Jace Cogdill of Willow, age 15, returns for his second Jr. Iditarod after claiming 6th place as a rookie in 2021. Jace started mushing when he was nine years old. The short version is he was curious and got the opportunity. More specifically, he sawed his way into mushing. Jace and his father were cutting wood on a neighbor’s property and that neighbor happened to have a recreational mushing team. The neighbor invited Jace to experience life on the runners behind a dog team. He was hooked! Before moving to Alaska seven years ago, the family lived in Wyoming and Idaho. He’s homeschooled and calls himself an outdoor guy. He likes hunting, trapping and fishing and enjoys being out on snowmachine and bike. Cogdill has worked with Iditarod Veteran Linwood Fiedler at Wayfinder Kennel. Jace is a veteran of the Willow Jr. 100 Sled Dog Race. When he completes high school, he plans to go to trade school and will continue mushing.
With a 7th place finish in 2021, Ellen Redington returns for her second Jr. Iditarod. Ellen, 15, is a sophomore at Redington High School. The school is named after her great-grandfather Iditarod veteran and race founder Joe Redington Sr. Ellen’s parents, Julia (Flodin) and Ray Redington have both run the Jr. Iditarod. They actually met while competing in the 1991 Jr. Iditarod. Ellen has been around the sport of mushing and Iditarod for her whole life. The total number of Iditarod races for previous generations of the Flodin and Redington families is 68 (and counting). Ellen’s Jr. Iditarod family tree includes her parents Julia and Ray, her grandmother Barb Redington and several uncles on both sides of the family. Her uncles, Dan Flodin and Ryan Redington are both Jr. Iditarod Champions. In her spare time Ellen enjoys art, hunting and travel. She participates in Art Club and Educators Rising. She is a veteran of the Willow Jr. 100. After high school, Ellen plans to attend college.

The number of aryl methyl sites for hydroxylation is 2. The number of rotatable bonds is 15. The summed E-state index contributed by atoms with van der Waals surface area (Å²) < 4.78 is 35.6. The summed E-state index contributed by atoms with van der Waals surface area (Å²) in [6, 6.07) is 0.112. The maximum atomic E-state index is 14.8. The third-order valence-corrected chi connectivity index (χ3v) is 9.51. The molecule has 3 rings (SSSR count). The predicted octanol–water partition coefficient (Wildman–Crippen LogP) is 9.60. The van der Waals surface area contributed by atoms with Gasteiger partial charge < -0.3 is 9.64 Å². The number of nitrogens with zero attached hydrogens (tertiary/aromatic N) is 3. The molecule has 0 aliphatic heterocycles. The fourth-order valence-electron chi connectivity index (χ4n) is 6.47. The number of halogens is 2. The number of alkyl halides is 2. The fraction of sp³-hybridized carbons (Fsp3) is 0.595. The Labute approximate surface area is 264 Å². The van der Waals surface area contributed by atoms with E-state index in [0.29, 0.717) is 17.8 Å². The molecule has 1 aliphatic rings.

2021 Sportsmanship Award winner, James Shawcroft, returns for his second Jr. Iditarod run. James claimed 8th place as a rookie. In that run he received the Sportsmanship Award from his fellow competitors. James loves to chat and tell stories. Through that he keeps everyone’s spirits up. As the wind piled the newly fallen snow into serious drifts across the trail, James stopped his team, put his snowshoes on and helped break through the drifts. His tireless energy and everlasting smile made a tough trail passable. James, 15, a sophomore at Lathrup High School in Fairbanks, has been mushing since he was six. Neighbors introduced the Shawcrofts to mushing and now the family has their own team. James follows his sister Emma (2017 & 18) to the Jr. Iditarod. He placed 9th in the Willow Jr. 100 this year. James enjoys E-sports, hunting and camping. While he’s not decided on a career path, he looks forward to attending college and plans to mush until he graduates from high school.
The Jr. Iditarod has been moved up the Parks Highway to Cantwell. Abundant snow and warm temperatures have combined to create copious amounts of overflow on the trails to and from Yentna Station. The 2022 Jr. Iditarod will be a stage race. Mushers will do a sixty mile run on Saturday out and back on the Denali Highway then do another 60 mile out and back run on Sunday. The times for each day will be combined. Saturday’s stage will start at 10:00 am while Sunday’s stage will start at 9:00 am. The finisher’s banquet will be held at the Cantwell school on Sunday evening. Race tracking and updates can be found at www.jriditarod.comthroughout the weekend. Come back soon to meet more of the Jr. Iditarod contestants.